Student Profile: Percussionist Mika Godbole

Mika Godbole chalks it all up to hormones.

Godbole admits that her choice to become a musician “was because of a boy. He was playing bass drum in a marching band. From then on I said, ‘I want to do that.’ I wanted to be around him.”

Mike Godbole
Photos: Mo Daoud Rutgers University Foundation

The drummer boy is long gone. But nearly 20 years later, Godbole’s passion for percussion endures.

Godbole, a Mason Gross graduate student, presented her recital, Steve Reich’s minimalist Music for 18 Musicians, on March 5, 2012, at the 740-seat Nicholas Music Center.

Reich is a bold choice, especially for someone seemingly as modest as Godbole, who at 32 carries herself like an unassuming undergrad, all long hair and wide, round eyes. The work requires Godbole to marshal the forces of four pianists, two clarinetists, one cellist, a violinist, an array of keyboard percussionists and a four-woman vocal ensemble. 

“With timpani [also known as the kettledrum], you’re always this low voice,” Godbole says. “I’m very shy. When I play the timpani, I feel like I have a voice—a contributing voice. I finally felt I could speak. I wasn’t saying anything that hadn’t been said before, but it was something.”

Godbole did not take a formal percussion lesson until she was 17. But what she lacked in experience she made up for in grit. As Godbole tells it, at her college audition, she informed her future teacher: “This is what I could do in four months; imagine what I could do in four years.” He took her on.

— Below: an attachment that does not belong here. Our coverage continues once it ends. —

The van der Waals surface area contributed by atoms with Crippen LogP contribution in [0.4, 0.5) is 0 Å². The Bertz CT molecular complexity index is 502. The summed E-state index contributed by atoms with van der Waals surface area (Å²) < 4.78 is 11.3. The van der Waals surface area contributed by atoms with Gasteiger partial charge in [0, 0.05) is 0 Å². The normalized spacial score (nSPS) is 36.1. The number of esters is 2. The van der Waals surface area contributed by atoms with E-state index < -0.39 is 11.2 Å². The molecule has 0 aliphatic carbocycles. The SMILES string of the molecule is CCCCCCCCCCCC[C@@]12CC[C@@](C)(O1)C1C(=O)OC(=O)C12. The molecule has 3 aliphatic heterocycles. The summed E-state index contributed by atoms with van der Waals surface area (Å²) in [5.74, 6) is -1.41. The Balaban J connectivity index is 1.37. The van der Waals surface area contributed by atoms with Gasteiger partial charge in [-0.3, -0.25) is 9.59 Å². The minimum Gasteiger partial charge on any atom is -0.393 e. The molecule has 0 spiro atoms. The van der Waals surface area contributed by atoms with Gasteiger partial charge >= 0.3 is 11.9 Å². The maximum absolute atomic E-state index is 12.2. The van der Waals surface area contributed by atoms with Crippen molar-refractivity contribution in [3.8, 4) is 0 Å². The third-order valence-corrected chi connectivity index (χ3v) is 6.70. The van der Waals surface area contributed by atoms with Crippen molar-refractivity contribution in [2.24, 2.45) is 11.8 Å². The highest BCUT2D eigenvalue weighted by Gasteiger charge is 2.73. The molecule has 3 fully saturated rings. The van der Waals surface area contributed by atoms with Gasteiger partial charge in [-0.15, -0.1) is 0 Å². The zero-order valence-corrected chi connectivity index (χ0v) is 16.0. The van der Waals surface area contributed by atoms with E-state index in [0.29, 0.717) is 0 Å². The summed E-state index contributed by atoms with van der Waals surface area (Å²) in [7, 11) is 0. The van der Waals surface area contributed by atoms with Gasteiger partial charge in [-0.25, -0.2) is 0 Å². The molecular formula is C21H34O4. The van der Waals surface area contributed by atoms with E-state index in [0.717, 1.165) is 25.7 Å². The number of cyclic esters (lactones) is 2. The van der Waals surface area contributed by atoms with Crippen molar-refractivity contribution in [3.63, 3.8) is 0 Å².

“It was like learning to ride a unicycle,” she says. “I used to not sleep for days at a time. I didn’t know the rudiments. I was so far behind [the others]” that Godbole says she was forced to “count the lines” as she scrambled to read music. “I worked very hard and finally—timpani: I realized I was good at one instrument. Then there was hope.”

Ultimately, Godbole says, the sound of the timpani inspired her to press on.

Mika Godbole“I liked being inside the sound,” she remembers. “There’s something so cool about being inside something—you’re creating something, part of a whole. I’m glad I stuck with that feeling even when I stunk. I can’t tell you how much I cried [when I first started]. Everyone has that in life, when you hit a wall and you don’t know how to get to the other side.”

Eventually, she made it to the other side. Godbole earned a master’s of music at Rowan University in Glassboro, N.J.; she arrived at Mason Gross in 2007. Two years later, she received an invitation to join a Mason Gross professor in a performance of Hector Berlioz’s Requiem alongside The Philadelphia Orchestra.

“To get from the point of ‘I don’t know what I’m doing,’ to this—I’ll never forget it,” Godbole says. “Everything was worth it for that moment of playing with my teachers onstage. I can’t believe it even happened.”

Godbole is a self-professed “scaredy cat” who admits that she pushes herself to plunge into the experiences that frighten her most.  

“The more uncomfortable you are, the more you grow,” she says. “The less comfortable I am, the better I get. Persistence is the most important thing. I may get up and say, ‘I feel terrible,’ but you have to get up and hit your brain against the wall, and hopefully something happens. Sometimes that hope is enough.”

Posted spring 2012